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Tuesday, 21 October 2014

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£1m Carlisle arts centre approved

A proposed £1 million arts centre has been approved – despite a last-ditch bid from justice officials to block it.

Rickergate arts centre graphic
Artist's impression of how the centre would look

Carlisle City Council planners have given the scheme, at the former fire station in Warwick Street, Rickergate, the go-ahead.

But they were told how the Ministry of Justice had lodged objections at the last minute on behalf of the nearby magistrates’ court.

Officials had raised concerns over the possible impact of the new arts centre on the courthouse.

They said deliveries being made at the rear of the centre during weekdays, as well as noise generated by visitors and users, could disrupt the court.

The Ministry of Justice also called for any windows overlooking the court to be obscured as prisoners are brought in through the back yard of the old fire station building.

But the council’s case officer Stephen Daniel told committee members some of the conditions placed on the arts centre scheme by justice officials were “unreasonable”.

Planning member Hugh McDevitt hit back at the Ministry of Justice’s comments – likening the courthouse to a “large toilet”.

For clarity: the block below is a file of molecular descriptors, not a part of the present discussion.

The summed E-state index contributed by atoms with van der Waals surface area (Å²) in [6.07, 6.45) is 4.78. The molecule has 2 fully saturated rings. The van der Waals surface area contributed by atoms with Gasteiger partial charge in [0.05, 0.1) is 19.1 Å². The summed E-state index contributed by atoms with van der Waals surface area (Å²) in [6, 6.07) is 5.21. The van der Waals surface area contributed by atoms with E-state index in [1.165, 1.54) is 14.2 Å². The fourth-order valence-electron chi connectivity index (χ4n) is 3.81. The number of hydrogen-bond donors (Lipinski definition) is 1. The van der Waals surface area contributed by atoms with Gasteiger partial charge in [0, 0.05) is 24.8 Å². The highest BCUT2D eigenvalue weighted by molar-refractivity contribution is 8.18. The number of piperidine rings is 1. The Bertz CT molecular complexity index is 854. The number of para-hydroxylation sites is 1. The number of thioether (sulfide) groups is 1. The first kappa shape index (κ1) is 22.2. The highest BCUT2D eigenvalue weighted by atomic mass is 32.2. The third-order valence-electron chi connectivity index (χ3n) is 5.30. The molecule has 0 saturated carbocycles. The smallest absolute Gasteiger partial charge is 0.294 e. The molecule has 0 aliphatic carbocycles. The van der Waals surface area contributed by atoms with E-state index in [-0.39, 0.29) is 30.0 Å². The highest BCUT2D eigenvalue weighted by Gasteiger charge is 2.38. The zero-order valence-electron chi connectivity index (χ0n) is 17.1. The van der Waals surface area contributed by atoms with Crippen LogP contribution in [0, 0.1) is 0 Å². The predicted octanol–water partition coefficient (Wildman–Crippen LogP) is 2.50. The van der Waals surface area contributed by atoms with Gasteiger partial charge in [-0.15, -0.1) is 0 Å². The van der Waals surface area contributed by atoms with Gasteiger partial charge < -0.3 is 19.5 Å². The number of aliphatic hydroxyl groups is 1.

He said: “For them to object amazes me when they have put that [building] there.”

Mr McDevitt also accused justice officials of “opposing everything” and raised concerns that if they didn’t like the arts centre project they would have the power to block it.

Planners rubber-stamped the proposals subject to further discussions with the Ministry of Justice about their concerns.

The project involves transforming the old fire station into a symbol of the city’s “growing potential and ambition”.

Work on the Carlisle City Council scheme is set to begin in June, with the centre scheduled to open next spring.

Proposals show that the building will retain the character of a fire station.

The station closed in 2012 and supporters of the project say the building will feature a performance space ideal for music, comedy, theatre performances and exhibitions.

The original facades and architectural integrity of the building – which includes the old police station, magistrates’ court and old fire station – will be preserved.

Council leaders insist the scheme will bring more attractions and say residents are positive about its success.

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